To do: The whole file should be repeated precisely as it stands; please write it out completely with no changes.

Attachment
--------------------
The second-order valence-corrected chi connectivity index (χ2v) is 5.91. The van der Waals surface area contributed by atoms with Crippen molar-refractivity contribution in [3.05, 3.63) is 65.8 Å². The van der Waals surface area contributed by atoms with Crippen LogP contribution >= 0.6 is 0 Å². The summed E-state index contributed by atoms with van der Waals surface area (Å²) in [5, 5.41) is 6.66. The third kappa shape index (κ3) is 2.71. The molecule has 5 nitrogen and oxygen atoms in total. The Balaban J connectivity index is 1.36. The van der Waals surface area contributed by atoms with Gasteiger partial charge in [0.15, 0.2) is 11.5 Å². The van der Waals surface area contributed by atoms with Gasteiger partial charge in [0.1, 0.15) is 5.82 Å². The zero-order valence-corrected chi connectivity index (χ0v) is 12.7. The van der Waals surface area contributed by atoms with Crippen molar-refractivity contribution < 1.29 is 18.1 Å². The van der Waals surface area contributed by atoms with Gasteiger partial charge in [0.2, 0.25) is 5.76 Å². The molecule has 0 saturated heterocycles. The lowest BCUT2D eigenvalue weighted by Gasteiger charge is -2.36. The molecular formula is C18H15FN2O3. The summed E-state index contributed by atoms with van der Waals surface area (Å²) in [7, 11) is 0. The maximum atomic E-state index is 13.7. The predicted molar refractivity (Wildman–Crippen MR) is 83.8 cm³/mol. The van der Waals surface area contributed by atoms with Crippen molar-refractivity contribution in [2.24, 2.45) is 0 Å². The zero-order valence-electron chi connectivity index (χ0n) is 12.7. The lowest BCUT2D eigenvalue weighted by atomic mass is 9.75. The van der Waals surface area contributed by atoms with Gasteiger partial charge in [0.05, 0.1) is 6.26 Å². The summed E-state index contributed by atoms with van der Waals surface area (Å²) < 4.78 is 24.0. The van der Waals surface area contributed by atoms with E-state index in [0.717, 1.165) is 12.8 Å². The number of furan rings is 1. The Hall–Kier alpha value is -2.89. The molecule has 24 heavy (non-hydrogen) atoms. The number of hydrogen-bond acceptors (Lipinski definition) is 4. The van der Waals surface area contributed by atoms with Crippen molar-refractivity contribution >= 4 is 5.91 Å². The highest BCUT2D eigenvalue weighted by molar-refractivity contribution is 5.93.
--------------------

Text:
The second-order valence-corrected chi connectivity index (χ2v) is 5.91. The van der Waals surface area contributed by atoms with Crippen molar-refractivity contribution in [3.05, 3.63) is 65.8 Å². The van der Waals surface area contributed by atoms with Crippen LogP contribution >= 0.6 is 0 Å². The summed E-state index contributed by atoms with van der Waals surface area (Å²) in [5, 5.41) is 6.66. The third kappa shape index (κ3) is 2.71. The molecule has 5 nitrogen and oxygen atoms in total. The Balaban J connectivity index is 1.36. The van der Waals surface area contributed by atoms with Gasteiger partial charge in [0.15, 0.2) is 11.5 Å². The van der Waals surface area contributed by atoms with Gasteiger partial charge in [0.1, 0.15) is 5.82 Å². The zero-order valence-corrected chi connectivity index (χ0v) is 12.7. The van der Waals surface area contributed by atoms with Crippen molar-refractivity contribution < 1.29 is 18.1 Å². The van der Waals surface area contributed by atoms with Gasteiger partial charge in [0.2, 0.25) is 5.76 Å². The molecule has 0 saturated heterocycles. The lowest BCUT2D eigenvalue weighted by Gasteiger charge is -2.36. The molecular formula is C18H15FN2O3. The summed E-state index contributed by atoms with van der Waals surface area (Å²) in [7, 11) is 0. The maximum atomic E-state index is 13.7. The predicted molar refractivity (Wildman–Crippen MR) is 83.8 cm³/mol. The van der Waals surface area contributed by atoms with Crippen molar-refractivity contribution in [2.24, 2.45) is 0 Å². The zero-order valence-electron chi connectivity index (χ0n) is 12.7. The lowest BCUT2D eigenvalue weighted by atomic mass is 9.75. The van der Waals surface area contributed by atoms with Gasteiger partial charge in [0.05, 0.1) is 6.26 Å². The summed E-state index contributed by atoms with van der Waals surface area (Å²) < 4.78 is 24.0. The van der Waals surface area contributed by atoms with E-state index in [0.717, 1.165) is 12.8 Å². The number of furan rings is 1. The Hall–Kier alpha value is -2.89. The molecule has 24 heavy (non-hydrogen) atoms. The number of hydrogen-bond acceptors (Lipinski definition) is 4. The van der Waals surface area contributed by atoms with Crippen molar-refractivity contribution >= 4 is 5.91 Å². The highest BCUT2D eigenvalue weighted by molar-refractivity contribution is 5.93.